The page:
Freedom, Fearlessness, and the Mechanics of PBL
“If your fidelity to perfectionism is too high, you’ll never do anything.” - David Foster Wallace
First thing every morning of the week, I teach a group of students that are in my middle school’s gifted program. These 8th graders are a joy. They challenge me and keep me sharp; they can hold intense and meaningful discussions with one another. They made my first-year classroom a wonderful place to be each and every day. This group of students is full of varying personalities with eclectic interests that they pursue with zeal, ranging from military hardware to old school R&B. They are also - nearly universally - afraid of being “wrong.”
When I first discovered this, it was mind-boggling. Any time I gave an open-ended assignment, I was met with a tidal wave of frantic questions and even anger. For example, there were many mornings that my Bell Work (Do Now, Starter, Bell Ringer...) assignment would be a Free Write for 15 minutes. Sometimes there would be a prompt, but more often it would be an open invitation to put pencil to paper for 10-15 minutes. They wigged. “How long does it have to be? What do we write about? Are you serious?” Eventually, they learned that I wasn’t trying to trap them and that they really could write about whatever they wanted and however they wanted during that time. Due to this unstructured writing time, I saw students write several songs, many different types of poetry, short stories, and scathing rants on various injustices of the adolescent experience; I also saw students who remained paralyzed by not having set boundaries, criteria, and points-for-things. This was the catalyst for my foray into Project/Passion/Performance Based Learning (PBL).
From then on, I wanted to help my students understand that learning was so much more than being “right.” In fact, it is typically quite the opposite. I wanted to help them understand that the most learning takes place when we are wrong, when we can handle being wrong, and we try to find out the right answer. When I began our grade level’s PBL pilot, I was met with major resistance from a large number of the students who felt that this was too abstract and therefore too difficult. They were given a rubric, a questionnaire to help get them to their topic, and then time, resources, and guidance to create a project, answer a question, or solve a problem that they had come up with all on their own. The results were powerful and I do believe that many students finally got a small taste of what real learning feels and looks like.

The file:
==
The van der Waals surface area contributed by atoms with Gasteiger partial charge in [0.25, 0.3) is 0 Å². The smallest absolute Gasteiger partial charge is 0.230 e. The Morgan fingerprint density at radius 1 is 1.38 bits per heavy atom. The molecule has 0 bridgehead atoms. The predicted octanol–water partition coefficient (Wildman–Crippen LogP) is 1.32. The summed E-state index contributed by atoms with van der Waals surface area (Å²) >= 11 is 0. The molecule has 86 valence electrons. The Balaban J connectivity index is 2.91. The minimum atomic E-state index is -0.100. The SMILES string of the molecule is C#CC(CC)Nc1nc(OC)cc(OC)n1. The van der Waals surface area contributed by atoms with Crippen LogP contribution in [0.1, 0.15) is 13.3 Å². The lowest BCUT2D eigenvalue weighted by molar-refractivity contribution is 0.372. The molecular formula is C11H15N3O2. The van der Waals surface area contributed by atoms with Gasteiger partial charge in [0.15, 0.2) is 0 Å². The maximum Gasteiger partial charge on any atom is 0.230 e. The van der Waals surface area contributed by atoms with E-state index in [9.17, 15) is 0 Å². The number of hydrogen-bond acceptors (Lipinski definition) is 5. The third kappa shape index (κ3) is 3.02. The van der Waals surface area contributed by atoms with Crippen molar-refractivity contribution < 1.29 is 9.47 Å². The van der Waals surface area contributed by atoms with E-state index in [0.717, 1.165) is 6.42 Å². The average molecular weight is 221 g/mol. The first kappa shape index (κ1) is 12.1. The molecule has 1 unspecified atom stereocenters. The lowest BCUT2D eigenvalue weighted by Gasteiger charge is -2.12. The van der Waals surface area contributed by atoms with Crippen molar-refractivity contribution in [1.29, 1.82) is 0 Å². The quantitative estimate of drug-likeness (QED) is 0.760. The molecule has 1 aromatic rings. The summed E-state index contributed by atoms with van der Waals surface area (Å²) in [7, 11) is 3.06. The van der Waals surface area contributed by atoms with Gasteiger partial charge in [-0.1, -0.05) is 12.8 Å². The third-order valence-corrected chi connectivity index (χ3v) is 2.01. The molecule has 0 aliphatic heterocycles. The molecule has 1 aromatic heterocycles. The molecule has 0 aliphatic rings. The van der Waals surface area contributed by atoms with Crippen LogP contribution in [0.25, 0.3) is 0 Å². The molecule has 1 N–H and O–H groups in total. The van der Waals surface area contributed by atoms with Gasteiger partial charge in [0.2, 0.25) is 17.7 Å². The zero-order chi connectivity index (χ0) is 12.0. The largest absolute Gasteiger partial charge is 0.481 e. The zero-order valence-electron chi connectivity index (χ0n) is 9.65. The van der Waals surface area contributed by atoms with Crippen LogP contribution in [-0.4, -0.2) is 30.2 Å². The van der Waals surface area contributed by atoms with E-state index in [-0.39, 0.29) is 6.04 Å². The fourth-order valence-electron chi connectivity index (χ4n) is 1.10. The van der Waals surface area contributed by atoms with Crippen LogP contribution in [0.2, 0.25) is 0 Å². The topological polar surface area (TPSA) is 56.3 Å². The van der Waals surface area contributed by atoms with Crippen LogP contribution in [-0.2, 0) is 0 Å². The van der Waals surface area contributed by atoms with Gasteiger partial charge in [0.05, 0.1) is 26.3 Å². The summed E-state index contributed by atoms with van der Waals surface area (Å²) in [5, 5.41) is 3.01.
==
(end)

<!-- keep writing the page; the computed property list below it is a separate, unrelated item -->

Due to this experience, I began reflecting on the rest of the instruction that my students were receiving. We are highly recommended to teach the 3.5 method of writing, with graphic organizers to pre-write, simply due to the fact that it is tradition and it is what is popular with Pearson at this particular time. However, writing doesn’t actually look like this. I don’t know any writer that whips out a graphic organizer when they begin a new project. The writers I know are constantly scribbling jumbles, phrases, doodles, quotes, or whatever it is that has struck them and inspired them to consider it further by writing about it. I realized I wasn’t teaching my students to write; I was teaching them to follow directions just like they have always been taught.
Five paragraphs with a thesis in the introduction, a paragraph for each of your three main ideas, and a strong conclusion.
I realized then that our obsession with the uniformity of the product has caused a deep corruption of the very personal process. Let’s compare learning to fixing a car - you don’t go into the shop and make certain that the mechanic followed every step in a manual in the precise order; you judge success by whether or not your car is working - THE FINISHED PRODUCT. There are key components which MUST be in place (very particular parts placed in a very particular way), but if the mechanic has to do those while standing on her head or in a wonky, true-to-her order, as long as the finished product is steller, who are we to dictate every step of her process? More artistic pursuits prove this even further; who would tell Julia Child that she had better follow pre-formulated recipes step-by-step with no deviation or she would be doing it WRONG? So how did we get to this place where learning and writing and reading are concerned?
The big argument against more open-ended learning pursuits is making sure that students are engaged and productive, and of course how it will impact their test scores. But here is the beautiful thing about PBL and more authentic learning processes: even if time is wasted, their project bombs or never gets off the ground, reflection at the end is required and it is KEY. Learning is STILL taking place, even if the project fails (and maybe even more so). Learning is relevant and real, because it is more than an assigned set of points - it is the reality of NOT doing something well or thoroughly and being met with real and relevant consequences, such as realizing you don’t know something and figuring out a way to do it better next time.